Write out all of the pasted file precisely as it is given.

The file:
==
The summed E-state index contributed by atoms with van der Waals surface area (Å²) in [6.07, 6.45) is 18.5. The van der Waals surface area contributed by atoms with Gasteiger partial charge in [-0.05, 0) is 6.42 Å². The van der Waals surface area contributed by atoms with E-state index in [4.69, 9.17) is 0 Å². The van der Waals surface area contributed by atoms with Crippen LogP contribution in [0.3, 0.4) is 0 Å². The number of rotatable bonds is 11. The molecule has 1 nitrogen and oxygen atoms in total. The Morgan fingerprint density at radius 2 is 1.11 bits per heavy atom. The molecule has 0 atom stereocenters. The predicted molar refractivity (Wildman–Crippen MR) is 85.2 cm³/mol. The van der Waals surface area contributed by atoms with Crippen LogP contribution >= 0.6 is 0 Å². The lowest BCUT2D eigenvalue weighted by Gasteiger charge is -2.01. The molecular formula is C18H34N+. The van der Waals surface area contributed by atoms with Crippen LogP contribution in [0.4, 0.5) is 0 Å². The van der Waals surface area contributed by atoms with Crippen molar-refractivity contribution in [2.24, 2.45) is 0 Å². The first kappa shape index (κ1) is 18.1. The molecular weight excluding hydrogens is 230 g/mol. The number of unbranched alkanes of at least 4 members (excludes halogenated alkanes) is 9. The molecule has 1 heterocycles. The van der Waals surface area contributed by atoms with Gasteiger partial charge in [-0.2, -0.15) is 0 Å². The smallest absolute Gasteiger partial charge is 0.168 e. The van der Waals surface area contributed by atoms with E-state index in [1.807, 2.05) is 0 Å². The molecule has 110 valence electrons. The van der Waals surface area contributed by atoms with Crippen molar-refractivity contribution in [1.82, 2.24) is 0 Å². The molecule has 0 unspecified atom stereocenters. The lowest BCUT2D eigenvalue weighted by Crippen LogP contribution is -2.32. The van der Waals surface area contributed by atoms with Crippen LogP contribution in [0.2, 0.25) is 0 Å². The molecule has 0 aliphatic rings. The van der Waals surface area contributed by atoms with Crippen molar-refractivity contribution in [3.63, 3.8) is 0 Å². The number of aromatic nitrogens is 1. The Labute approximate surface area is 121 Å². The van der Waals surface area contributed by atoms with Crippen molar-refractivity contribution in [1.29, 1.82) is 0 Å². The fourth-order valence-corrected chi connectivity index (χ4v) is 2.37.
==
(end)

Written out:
The summed E-state index contributed by atoms with van der Waals surface area (Å²) in [6.07, 6.45) is 18.5. The van der Waals surface area contributed by atoms with Gasteiger partial charge in [-0.05, 0) is 6.42 Å². The van der Waals surface area contributed by atoms with E-state index in [4.69, 9.17) is 0 Å². The van der Waals surface area contributed by atoms with Crippen LogP contribution in [0.3, 0.4) is 0 Å². The number of rotatable bonds is 11. The molecule has 1 nitrogen and oxygen atoms in total. The Morgan fingerprint density at radius 2 is 1.11 bits per heavy atom. The molecule has 0 atom stereocenters. The predicted molar refractivity (Wildman–Crippen MR) is 85.2 cm³/mol. The van der Waals surface area contributed by atoms with Crippen LogP contribution >= 0.6 is 0 Å². The lowest BCUT2D eigenvalue weighted by Gasteiger charge is -2.01. The molecular formula is C18H34N+. The van der Waals surface area contributed by atoms with Crippen LogP contribution in [0.4, 0.5) is 0 Å². The van der Waals surface area contributed by atoms with Crippen molar-refractivity contribution in [2.24, 2.45) is 0 Å². The first kappa shape index (κ1) is 18.1. The molecular weight excluding hydrogens is 230 g/mol. The number of unbranched alkanes of at least 4 members (excludes halogenated alkanes) is 9. The molecule has 1 heterocycles. The van der Waals surface area contributed by atoms with Gasteiger partial charge in [-0.2, -0.15) is 0 Å². The smallest absolute Gasteiger partial charge is 0.168 e. The van der Waals surface area contributed by atoms with E-state index in [1.807, 2.05) is 0 Å². The molecule has 110 valence electrons. The van der Waals surface area contributed by atoms with Crippen molar-refractivity contribution in [1.82, 2.24) is 0 Å². The molecule has 0 unspecified atom stereocenters. The lowest BCUT2D eigenvalue weighted by Crippen LogP contribution is -2.32. The van der Waals surface area contributed by atoms with Crippen LogP contribution in [0.2, 0.25) is 0 Å². The molecule has 0 aliphatic rings. The van der Waals surface area contributed by atoms with Crippen molar-refractivity contribution in [3.63, 3.8) is 0 Å². The number of aromatic nitrogens is 1. The Labute approximate surface area is 121 Å². The van der Waals surface area contributed by atoms with Crippen molar-refractivity contribution in [1.29, 1.82) is 0 Å². The fourth-order valence-corrected chi connectivity index (χ4v) is 2.37.